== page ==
A Little Time to Grow

A Little Time to Grow sells microgreens as its primary cash crop. Photo by Deviyahya on Unsplash

A Little Time to Grow sells microgreens as its primary cash crop. Photo by Deviyahya on Unsplash

Throughout each month, Gabriel Dinosaur, formerly known as Gabriel Porter, helps organize True Local Market, a mobile farmers market that sets up at Cultivation Food Hall on Saturdays and at other locations as needed. He is often either standing beside his table with a "Free Hugs" sign or selling microgreens, herbs and other produce for his family business, A Little Time to Grow. Occasionally, his wife, Sheryl "Boo" Dinosaur will help Gabriel at the event.

Him, Sheryl, who also goes by "Glowie," and their five kids live on a small farm in Brandon.

"The kids wanted our last name changed to Dinosaur," Dinosaur says of the family's recent name change. "We discussed it and decided to make it legal."

The family, which consists of Dinosaur, wife Sheryl, and five children own a produce business and work the farm as a family business.

"We plant love in the soil," he says.

About 12 years ago Dinosaur became interested in where food comes from and how a person grows it. Eventually his wife joined him in that interest. At first the couple sought to grown their own food to save money, but then he and Sheryl discovered permaculture, an Australian agricultural practice that focuses on regenerative grown products such as perennials and plants with higher yield and less labor, or a garden that will replenish itself.

Dinosaur was inspired by Bill Mollison, an Australian researcher and biologist, who developed the theory and practice.

"Mollison made me think, 'How does nature replenish the forest without fertilizers and poisons, which are sold today in America, and also without oil-filled tractors and combines?'" Dinosaur says. "Our biological diversity is our biological security. Why do we mow down forests and replace with only pine trees?"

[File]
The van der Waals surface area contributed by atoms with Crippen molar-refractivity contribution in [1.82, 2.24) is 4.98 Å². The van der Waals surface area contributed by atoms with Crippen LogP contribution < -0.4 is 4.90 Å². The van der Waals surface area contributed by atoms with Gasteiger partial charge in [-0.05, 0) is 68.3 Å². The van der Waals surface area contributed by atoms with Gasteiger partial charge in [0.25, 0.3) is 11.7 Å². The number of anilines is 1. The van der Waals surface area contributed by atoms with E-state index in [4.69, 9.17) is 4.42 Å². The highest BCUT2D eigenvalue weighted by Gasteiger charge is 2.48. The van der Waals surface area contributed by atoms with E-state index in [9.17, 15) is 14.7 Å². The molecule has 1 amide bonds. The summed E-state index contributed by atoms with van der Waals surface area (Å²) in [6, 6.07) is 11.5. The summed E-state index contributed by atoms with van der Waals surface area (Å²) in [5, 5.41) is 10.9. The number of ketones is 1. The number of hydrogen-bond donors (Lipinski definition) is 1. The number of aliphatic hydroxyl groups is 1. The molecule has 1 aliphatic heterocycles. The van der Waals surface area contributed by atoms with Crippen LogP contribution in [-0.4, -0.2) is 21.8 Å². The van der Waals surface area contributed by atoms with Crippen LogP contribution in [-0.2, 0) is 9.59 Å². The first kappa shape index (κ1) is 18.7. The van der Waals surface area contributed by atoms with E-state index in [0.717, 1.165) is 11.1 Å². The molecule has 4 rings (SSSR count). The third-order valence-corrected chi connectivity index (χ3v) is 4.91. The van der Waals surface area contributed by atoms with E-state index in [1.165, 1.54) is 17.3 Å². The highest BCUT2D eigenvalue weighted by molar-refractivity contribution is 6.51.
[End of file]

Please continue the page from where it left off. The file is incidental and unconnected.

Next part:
These thoughts pushed him to establish a business that is "respectful to nature, not invasive," he says.

The couple's true aim, Dinosaur says, is to maintain a sustainable and wholistic lifestyle that improves their quality of life, one with organic and fresh vegetables. They officially started the business, A Little Time to Grow, in 2016. The farm's cash crop is microgreens, or young vegetable greens that are about 1 to 3 inches tall, as well plants that have a quick harvest time—usually about 10 to 14 days.

"I began by building green houses and researching the permaculture process," Dinosaur says. He was concerned for "the lack of respect" humans have for nature, he says, and he decided that permaculture is "realizing where we fit into the full circle."

Another reason why permaculture is important to the Dinosaur family?

"It is about working together, family and neighbors," he says.

He began True Local Market in 2018. He has helped small farms, like Cedar Tree Farms, the owners of which did not know where to begin, figure out when to start their crops, he says, helping them figure out how to plan what to plant and when. He helps the other vendors within TLM with other business-related matters, such as where to set up for marketing, how to handle the business-end of selling their produce and even how to use credit-card machines.

For TLM, Dinosaur makes the schedules, scopes out additional markets and verifies the produce and crafts offered are all Mississippi made.

TLM will be at the ribbon-cutting for the new Rainbow Natural Grocery Cooperative located at Northpark Mall in Ridgeland on Sept. 18 at 8 a.m., and the market will appear at Sept. 20 during Parking Day in downtown Jackson on Congress Street, with 10 to 15 vendors from TLM selling their produce and wares. The demand for True Local Market produce continues as more small farms join.

"I never anticipate seeing the end of gardening and planting in the permaculture practice," Dinosaur says.

"The theory continues to change, always adding something new, with more to learn."

Dinosaur hopes all of his neighbors plant gardens in their front yards, with one growing melons, another growing lettuce and another growing tomatoes.

"Then we can barter and share, trade and work together," he says. "... I want to invest in a social capital rather than a monetary one."

That is the reason Dinosaur and his family encourage and help Mississippi-grown produce farms.

"I want to collaborate and work with each other to respect nature and learn from her," Dinosaur says.


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